The bar was sparsely occupied when the ex-combatants entered it. The rank-and-file employees had lagged behind their supervisors, who already sat talking at the bar. The installation’s pub was in a different area of the facility from the event bar where the employee mixer had been held, and was open more often. The pub had about it a much homier atmosphere than the event bar, complete with couches, faux-wood tables, and a fireplace at the far end of the pub.
“Oh, this place is nice,” Zap said as he entered.
“You haven’t made it here at all?” To’mas asked.
“Nope,” Zap said. “I’ve been too tired.”
“Pity,” To’mas said.
Steve and her new friend peeled away from the group. The two hadn’t stopped chatting about guns even upon arrival at the pub, and continued doing so on their trip to the table.
“Let’s take a table near them,” Zap suggested to the remaining employees: To’mas, Click, and two of the Rose street employees. One was Masha, the sparrow morph who had shot Matt, and the other was Dru, Zap’s wizard opponent.
The employees all moved to one of the tables and sat down heavily.
“Oh ’yesu…” Zap said, sagging in his chair. “It just hit me how much that fight drained me.”
“Just now?” Masha said. “I haven’t been able to stop my hands shaking since I was revived.” She held up one of her trembling, feathered hands.
“Anybody here not drink beer?” Dru asked, looking around.
To’mas smiled a little. “Not typically, but I can make an exception if it’s good.”
“A pitcher of Equator, then,” Dru replied, then pushed his way to his feet. “I’ll go get it.”
Zap noted that Click seemed to be distracted. “How’re the two new buddies doing?”
“Pretty well, looks like,” Click said with a smile, breaking out of his reverie.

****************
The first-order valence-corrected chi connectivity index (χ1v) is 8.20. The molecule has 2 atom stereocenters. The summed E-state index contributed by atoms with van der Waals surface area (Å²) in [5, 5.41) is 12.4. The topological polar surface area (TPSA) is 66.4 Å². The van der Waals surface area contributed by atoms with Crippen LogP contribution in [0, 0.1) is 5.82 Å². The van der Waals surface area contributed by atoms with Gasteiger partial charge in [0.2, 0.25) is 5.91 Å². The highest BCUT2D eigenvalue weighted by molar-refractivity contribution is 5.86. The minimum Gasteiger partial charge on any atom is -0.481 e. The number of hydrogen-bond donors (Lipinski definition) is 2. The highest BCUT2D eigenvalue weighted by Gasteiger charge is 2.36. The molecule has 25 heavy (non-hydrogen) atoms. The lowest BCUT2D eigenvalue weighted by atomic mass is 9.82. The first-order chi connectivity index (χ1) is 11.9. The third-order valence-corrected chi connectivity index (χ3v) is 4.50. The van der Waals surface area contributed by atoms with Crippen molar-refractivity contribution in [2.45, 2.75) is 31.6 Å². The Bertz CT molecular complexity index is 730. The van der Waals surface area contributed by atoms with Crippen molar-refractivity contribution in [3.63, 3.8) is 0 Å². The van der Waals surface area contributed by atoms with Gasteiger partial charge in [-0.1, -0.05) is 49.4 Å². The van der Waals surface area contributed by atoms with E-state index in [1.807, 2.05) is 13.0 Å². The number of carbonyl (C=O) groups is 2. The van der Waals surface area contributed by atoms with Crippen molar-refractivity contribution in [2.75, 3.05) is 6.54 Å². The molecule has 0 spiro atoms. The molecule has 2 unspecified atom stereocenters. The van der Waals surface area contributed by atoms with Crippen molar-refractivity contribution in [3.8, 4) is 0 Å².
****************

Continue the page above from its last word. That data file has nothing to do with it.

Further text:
“Good!” Zap said. “Steve could use some positive attention.”
“Yeah,” Click agreed.
“And that’s how I ended up with it,” Steve said, patting her holster fondly.
“That’s great,” Mike said, laughing. “Your Master sounds like a real card.”
“He’s a piece of work,” she replied with a grin. “I love working for him, and I think he’s going to really help me become a good gunsmith. I think that my final project for him might be to modify Polaris. I’ve got some great design ideas.”
“Well, I’m impressed,” Mike said. “I love seeing different gun designs and working with them, but I can’t quite imagine machining them myself.”
“It’s a trade,” Steve replied, shrugging but smiling. She turned to look at her coworkers for a moment. “Iyesu, are they on their second pitcher?”
“Looks like it,” Mike agreed. “I’m a little surprised everybody’s getting on so well after shooting each other up.”
“Maybe it makes them feel better about the violence to be friendly afterward,” Steve said. “So, what do you think of the retreat so far?”
“It’s been challenging,” Mike said, “but in a really good way. I’m hoping that I can keep some of the habits they’re instilling in us now.”
“Wish I had the time,” Steve said. “I’m feeling good too, with all the focus and exercise and everything, but apprenticeship and this job keep me pretty busy. And I like to have a little time to myself, you know?”
“And with people you like,” Mike replied. “I know.”
“If I keep anything from this, maybe it’ll be meditation. My roommate has been teaching me meditation, which is very cool,” Steve said with a smile.
“Oh, are you spiritual?”
“Not really,” Steve said, shrugging. “I was brought up Catholic, but not really very devoutly. My family missed church a lot.”
“Oh,” Mike said.
“What?” Steve said.
“Well, I’m uh,” he said, scratching the back of his head. “I’m Etherist.”
“…yeah?” Steve said, a creeping apprehension working its way into her voice.
“I don’t know, I guess it’s no big deal,” Mike said. “It just means that we couldn’t date.”
“It does?” Steve asked in a small voice.
“Yeah, I don’t think I could date somebody outside of the faith.”
There was an awkward silence.
“Listen, I gotta go,” Mike said, standing. “Have a good one, okay?”
“Sure,” Steve said, her face bleak.
Mike strode away from the table hurriedly, driven by an odd sense of urgency. He had made it to the hallway and was several paces away from the pub when he heard the voice of the young magician, Zap, behind him.
“Hey, hold still for a second. You’ve got a big ole bug on you.”
Mike froze. “What is it?”
“I dunno, but it’s big and gross. I’ll get it.”
Mike stood stock-still and felt something flickering just behind his back.
“Okay,” Zap said. “I got it, you can move now.”
Mike turned around and smiled at Zap. “Thanks, man,” he said, then looked around. “Where’d the bug go?”
“Oh, it flew away,” Zap said, adjusting his wand holster. “What happened back there?”
“Oh,” Mike said. “I guess I was sort of hoping to have a chance with Steve, but something bad came up.”
“I think I overheard a little,” Zap said. “You must feel pretty strongly about your religion.”